Six Tips for Creating a Successful Clinical Setting $0.00

Six Tips for Creating a Successful Clinical Setting

By: Dr. Jim Wagner, OTD, OTR/L, CHT, CPAM, CSCS, CKTP |
Six Tips for Creating a Successful Clinical Setting

Happy Hand Therapy Week! Every day around the globe occupational therapists and physical therapists who specialize in rehabilitation of the upper extremity change the lives of countless people for the better. Hand therapy week gives us the opportunity to showcase the benefit of the services we offer and share the specialty we love. After thinking of the several topics that would have been great to discuss on this blog, I decided to take on an often-overlooked topic. Therapists love to learn new tips, tricks, and strategies to provide various treatment intervention as do I.

However, one topic that doesn’t seem to pop up much is how to provide strategies in creating an environment that allows our patients to flourish, meet their personal goal and help us make a patient for life! What creates that environment? Passion and compassion! Below are just six quick strategies we use in our OT/hand center to help make that happen.

Personalize the Waiting Area and Clinical Area

Your front desk staff are your first line of defense and that first positive interaction can make all the difference! Talk with your patient service specialists about how to meet the needs of those coming to your hand clinic.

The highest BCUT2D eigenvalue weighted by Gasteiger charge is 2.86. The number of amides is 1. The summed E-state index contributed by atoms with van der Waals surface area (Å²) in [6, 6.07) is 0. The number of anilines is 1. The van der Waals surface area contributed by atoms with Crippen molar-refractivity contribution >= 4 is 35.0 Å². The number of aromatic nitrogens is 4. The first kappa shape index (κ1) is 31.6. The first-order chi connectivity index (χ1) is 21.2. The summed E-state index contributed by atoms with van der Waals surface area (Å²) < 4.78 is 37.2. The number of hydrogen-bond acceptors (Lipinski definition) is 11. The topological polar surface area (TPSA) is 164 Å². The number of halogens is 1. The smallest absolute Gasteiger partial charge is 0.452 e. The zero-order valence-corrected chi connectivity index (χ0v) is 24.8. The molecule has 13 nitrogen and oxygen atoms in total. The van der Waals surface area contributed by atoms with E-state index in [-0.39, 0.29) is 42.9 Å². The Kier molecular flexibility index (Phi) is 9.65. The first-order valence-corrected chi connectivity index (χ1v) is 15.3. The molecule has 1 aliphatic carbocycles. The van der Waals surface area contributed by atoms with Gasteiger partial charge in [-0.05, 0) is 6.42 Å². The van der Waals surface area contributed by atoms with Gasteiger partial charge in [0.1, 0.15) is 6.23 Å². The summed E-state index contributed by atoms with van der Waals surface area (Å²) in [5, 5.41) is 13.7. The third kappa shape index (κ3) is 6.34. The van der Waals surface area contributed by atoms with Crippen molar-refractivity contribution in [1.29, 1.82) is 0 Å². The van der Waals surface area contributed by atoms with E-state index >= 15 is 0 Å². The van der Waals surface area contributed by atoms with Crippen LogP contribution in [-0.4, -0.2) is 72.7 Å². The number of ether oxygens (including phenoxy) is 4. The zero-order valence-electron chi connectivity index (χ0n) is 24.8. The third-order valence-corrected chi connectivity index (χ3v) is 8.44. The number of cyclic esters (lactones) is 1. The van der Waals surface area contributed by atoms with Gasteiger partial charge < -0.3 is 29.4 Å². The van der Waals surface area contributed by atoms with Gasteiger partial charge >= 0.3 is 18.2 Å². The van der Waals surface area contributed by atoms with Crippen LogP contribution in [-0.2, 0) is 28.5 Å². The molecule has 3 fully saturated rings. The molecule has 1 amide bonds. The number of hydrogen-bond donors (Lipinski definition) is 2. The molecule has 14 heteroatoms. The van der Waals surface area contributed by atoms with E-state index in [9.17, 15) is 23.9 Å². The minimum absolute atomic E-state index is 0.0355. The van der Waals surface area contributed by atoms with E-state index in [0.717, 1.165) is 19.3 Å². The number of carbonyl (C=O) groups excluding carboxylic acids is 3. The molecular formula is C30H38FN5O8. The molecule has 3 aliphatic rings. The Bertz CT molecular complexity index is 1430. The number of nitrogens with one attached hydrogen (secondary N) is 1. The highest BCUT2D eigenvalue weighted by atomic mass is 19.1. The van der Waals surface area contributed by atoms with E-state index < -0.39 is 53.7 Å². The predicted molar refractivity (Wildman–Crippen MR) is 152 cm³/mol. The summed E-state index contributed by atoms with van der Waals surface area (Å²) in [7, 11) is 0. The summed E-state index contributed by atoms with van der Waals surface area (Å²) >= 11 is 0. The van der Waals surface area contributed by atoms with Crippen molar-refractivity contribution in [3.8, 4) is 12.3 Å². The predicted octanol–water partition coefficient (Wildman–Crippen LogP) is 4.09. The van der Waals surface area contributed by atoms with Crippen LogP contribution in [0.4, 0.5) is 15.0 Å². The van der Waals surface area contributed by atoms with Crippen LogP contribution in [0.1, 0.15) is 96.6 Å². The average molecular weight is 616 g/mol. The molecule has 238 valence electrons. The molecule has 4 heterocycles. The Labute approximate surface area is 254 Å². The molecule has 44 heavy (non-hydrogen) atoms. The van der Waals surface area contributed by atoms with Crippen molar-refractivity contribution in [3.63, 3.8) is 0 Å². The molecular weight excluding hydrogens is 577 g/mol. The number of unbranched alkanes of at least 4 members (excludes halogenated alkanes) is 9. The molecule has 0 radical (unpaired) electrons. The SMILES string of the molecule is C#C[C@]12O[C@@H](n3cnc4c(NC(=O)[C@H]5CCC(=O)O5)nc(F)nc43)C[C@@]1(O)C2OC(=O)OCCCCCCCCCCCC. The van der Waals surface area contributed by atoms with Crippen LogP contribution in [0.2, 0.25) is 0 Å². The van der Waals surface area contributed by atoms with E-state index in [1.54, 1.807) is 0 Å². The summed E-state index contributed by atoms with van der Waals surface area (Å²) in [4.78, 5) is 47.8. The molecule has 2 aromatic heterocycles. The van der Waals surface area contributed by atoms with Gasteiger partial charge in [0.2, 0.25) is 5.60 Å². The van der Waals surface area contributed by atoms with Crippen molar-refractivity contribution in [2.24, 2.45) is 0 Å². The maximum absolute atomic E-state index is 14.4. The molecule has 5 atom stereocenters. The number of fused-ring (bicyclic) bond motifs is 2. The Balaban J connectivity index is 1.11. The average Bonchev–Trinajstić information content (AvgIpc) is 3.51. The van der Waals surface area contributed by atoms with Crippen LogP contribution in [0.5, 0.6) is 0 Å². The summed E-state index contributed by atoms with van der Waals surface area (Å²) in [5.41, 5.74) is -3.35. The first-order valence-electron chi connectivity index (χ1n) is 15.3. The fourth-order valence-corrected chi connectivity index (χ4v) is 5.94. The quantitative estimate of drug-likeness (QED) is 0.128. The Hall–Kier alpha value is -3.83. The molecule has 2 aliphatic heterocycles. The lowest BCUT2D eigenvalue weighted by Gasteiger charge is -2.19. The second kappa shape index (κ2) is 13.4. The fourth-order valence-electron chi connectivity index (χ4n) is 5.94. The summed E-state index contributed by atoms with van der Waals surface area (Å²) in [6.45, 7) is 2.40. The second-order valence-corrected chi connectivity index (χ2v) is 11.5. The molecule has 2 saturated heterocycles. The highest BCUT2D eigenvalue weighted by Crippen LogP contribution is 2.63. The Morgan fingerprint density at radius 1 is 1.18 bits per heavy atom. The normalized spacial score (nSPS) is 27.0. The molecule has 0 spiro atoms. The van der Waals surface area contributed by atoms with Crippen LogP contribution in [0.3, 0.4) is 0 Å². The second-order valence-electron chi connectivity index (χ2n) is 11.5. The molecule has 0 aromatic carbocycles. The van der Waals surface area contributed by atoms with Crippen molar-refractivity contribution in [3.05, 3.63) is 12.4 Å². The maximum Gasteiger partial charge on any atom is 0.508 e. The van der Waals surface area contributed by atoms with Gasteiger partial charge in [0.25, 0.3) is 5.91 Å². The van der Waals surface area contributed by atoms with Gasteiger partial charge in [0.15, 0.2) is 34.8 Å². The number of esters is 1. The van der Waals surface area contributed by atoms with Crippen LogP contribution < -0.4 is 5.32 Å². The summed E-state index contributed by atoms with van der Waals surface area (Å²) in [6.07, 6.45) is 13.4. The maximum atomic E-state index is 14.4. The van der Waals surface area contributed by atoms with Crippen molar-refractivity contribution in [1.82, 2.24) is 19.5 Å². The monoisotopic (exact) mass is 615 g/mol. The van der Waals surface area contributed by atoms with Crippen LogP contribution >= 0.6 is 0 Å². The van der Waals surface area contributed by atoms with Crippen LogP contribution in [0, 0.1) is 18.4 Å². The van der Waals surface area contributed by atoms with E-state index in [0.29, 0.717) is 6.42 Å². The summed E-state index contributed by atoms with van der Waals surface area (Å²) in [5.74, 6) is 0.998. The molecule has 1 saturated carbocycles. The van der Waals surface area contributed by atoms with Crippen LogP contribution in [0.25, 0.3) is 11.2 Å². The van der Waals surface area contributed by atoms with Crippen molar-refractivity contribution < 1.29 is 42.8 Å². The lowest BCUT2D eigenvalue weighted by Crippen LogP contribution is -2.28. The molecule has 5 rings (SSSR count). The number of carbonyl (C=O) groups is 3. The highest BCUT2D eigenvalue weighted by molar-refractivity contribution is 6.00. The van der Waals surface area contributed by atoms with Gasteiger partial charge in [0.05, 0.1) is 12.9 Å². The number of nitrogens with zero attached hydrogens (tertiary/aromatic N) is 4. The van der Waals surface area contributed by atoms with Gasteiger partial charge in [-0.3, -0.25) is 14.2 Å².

Greet your patient with a smile and ask if they need help filling out any required paperwork. (After all, they may only have one hand…) Help them get comfortable and answer any questions they may have.

Set up a clinic that has a personal feel. People come in with pain, trauma, and fear. Make your setting a place the takes the fear out of therapy!

Hang some motivational pictures, place plants around the clinic, offer coffee and other beverages, or play soft relaxing music in the background.

Have an Open Floor Plan but Leave Room for Privacy

Allowing people to be around others that are going through a similar situation and receive feedback from them gives a sense of community, security, and comfort. Many will share their stories and encourage others on their journey as well. Have a private clinic room for those who do want privacy or when wound care is needed to be done.

Avoid Clinician Burnout

Become an expert! If you’re bored or unsatisfied in your career… it’s your own fault! The people we serve need us to be the very best we can be. People can smell job and career dissatisfaction a mile away. There is so much to learn and so much to share. You could start a journal club, begin a new program, provide an Inservice to the community or fellow colleagues, read journal articles, do a study, get credentialed, or get your doctorate. I feel I have learned more in the last five years than in my whole 25 years of clinical practice. I still feel I have so much more to learn!

Surround yourself by people who are smarter than you and then learn from them! This has always been my plan of attack. Whether it be in my home life (yes, I AM saying my wife is smarter than me), the gym, or the clinic. I have had the opportunity to meet, work with, and learn from some of the best OT’s, PT’s, and CHT’s in the business, and I am so thankful. I make it a goal of mine to be teachable and humble.